Medicare: Contact Medicare directly at 1-800-MEDICARE (1-800-633-4227) or by visiting your local Social Security office. Medicare needs to know about scams impersonating them in order to improve protections.
Federal Communications Commission: File an informal complaint with the FCC about illegal robocalls and spoofing practices used in the scam attempt. Visit FCC.gov or call 888-225-5322.
Federal Trade Commission: Report the Medicare scam call to the FTC through their online complaint assistant or by calling 877-FTC-HELP. The FTC analyzes scam patterns to support investigations.
Local police: File a police report about attempted fraud with your local law enforcement or police department. This creates an official record and paper trail.
State attorney general: Find your state AG office’s website to report instances of local Medicare fraud occurring within your state. They can prosecute scammers where cases apply.
Senior Medicare Patrol: Contact your local SMP to warn about scams targeting people in your area. They also educate Medicare beneficiaries on fraud prevention.
The more details you can provide on the specifics of the scam call, the better. For example, write down the date, time, phone number, any names used, what they asked you, etc.
The more data authorities have, the easier it is for them to pursue enforcement actions to protect Medicare consumers.
How to Block Annoying Medicare Calls
Beyond just reporting individual scam attempts, you can take proactive measures to reduce Medicare solicitation calls altogether by:
1. Registering your phone number on the National Do Not Call Registry at DoNotCall.gov. It’s illegal for legitimate businesses to call numbers on the registry.
2. Checking if your wireless carrier provides free robocall blocking solutions. AT&T, T-Mobile, Verizon and others automatically block some fraud calls.
4. Asking your phone provider to apply anonymous call rejection which automatically blocks private and unavailable callers.
5. Using a call screening device that intercepts calls and displays the number for you to approve or deny. Avoiding unknown callers prevents scams.
6. Being vigilant about not answering calls from unfamiliar numbers. Let unknown calls go to voicemail and research numbers that seem suspicious.
7. Never interacting with an unwanted caller. Don’t press buttons or say anything if prompted. Scammers can exploit responses.
Combining robocall blocking technology with smart screening habits limits your exposure to Medicare scams. Reduce unwanted solicitation calls without missing important legitimate calls from doctors or loved ones.
Protecting Yourself Year-Round from Medicare Fraud
Avoiding scams requires vigilance all year, not just during annual open enrollment periods. Here are some general fraud prevention tips:
- Never provide personal information over the phone to unsolicited callers. Treat Medicare details as confidential.
- Shred old Medicare paperwork and statements so identity thieves can’t steal your information from the trash.
- Review your Medicare claims regularly for charges from providers you don’t recognize. Report anything suspicious.
- Avoid clicking links or attachments in unexpected emails about Medicare to avoid downloading malware. Delete the messages.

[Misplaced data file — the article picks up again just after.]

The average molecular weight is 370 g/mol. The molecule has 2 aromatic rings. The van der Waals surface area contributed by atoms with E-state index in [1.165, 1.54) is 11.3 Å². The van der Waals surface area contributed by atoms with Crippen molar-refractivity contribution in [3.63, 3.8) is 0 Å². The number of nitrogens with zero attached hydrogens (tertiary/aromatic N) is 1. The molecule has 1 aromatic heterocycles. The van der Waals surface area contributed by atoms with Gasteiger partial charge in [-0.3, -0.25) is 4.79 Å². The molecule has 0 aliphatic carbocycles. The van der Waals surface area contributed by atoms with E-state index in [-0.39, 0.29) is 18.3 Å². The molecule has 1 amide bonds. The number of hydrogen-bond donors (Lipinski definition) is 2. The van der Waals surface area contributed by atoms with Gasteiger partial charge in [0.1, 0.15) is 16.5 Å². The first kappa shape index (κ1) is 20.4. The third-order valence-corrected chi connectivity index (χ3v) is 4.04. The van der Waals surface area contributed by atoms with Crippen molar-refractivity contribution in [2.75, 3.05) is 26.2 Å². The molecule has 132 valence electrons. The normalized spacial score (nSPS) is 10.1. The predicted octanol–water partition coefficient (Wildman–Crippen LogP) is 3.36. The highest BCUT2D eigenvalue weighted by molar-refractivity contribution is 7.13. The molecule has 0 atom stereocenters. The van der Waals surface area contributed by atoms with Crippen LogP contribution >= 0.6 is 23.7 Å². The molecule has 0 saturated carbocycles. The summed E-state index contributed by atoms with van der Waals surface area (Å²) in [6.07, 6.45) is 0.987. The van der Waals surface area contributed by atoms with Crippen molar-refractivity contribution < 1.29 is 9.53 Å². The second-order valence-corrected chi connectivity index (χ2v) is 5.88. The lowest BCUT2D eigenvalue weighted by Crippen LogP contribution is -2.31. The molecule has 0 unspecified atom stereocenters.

- Use Medicare’s Member Portal to access your details instead of calling random numbers. Scammers can’t infiltrate the real Medicare portal.
- Consult a Medicare counselor like your State Health Insurance Assistance Program (SHIP) if you need objective Medicare guidance. They provide trusted, unbiased assistance.
- Warn others about current scams. Share information with family, friends, neighbors, and local senior communities when new Medicare scams are emerging.
Never assume a call, email, or piece of mail is from Medicare just because it looks official. Leverage common sense along with scam education to shield your sensitive information.
Medicare scammers get more advanced every year, using manipulative techniques to steal personal data and enroll seniors in bogus plans. Their tactics exploit fear, limited Medicare knowledge, and loneliness in order to perpetrate fraud.
But savvy Medicare beneficiaries who recognize common scam scenarios and red flags can outsmart these criminals. Safeguard your information and hang up on any suspect caller. Don’t let scammers jeopardize your healthcare and financial security.
Share this Medicare scam call guide with older loved ones to help protect them as well. Report fraudulent activity when it occurs. And consider installing robocall blocking solutions to decrease unwanted solicitation calls.
With knowledge and vigilance, we can shut down Medicare scammers and enjoy our golden years scam-free. Don’t become another statistic.
Key Takeaways: Avoiding Medicare Phone Scams
- Medicare representatives will only call beneficiaries who request callbacks. Any surprise call claiming to be Medicare is fraudulent.
- Never provide your Medicare ID number, Social Security number, banking details or other personal data in response to unsolicited calls.
- Scammers pressure seniors to act immediately or risk benefit cancellation. Take your time and verify things directly with Medicare before responding.
- Medicare will not call offering free medical equipment and genetic testing programs. These are hooks to steal your information.
- File complaints with Medicare, the FCC, FTC and other authorities when you receive a scam call impersonating Medicare.
- Monitor your Medicare claims summary for any services billed without your knowledge or consent as a sign of potential fraud.
- Warn loved ones and neighbors about new Medicare phone scams so they can remain vigilant against senior fraud.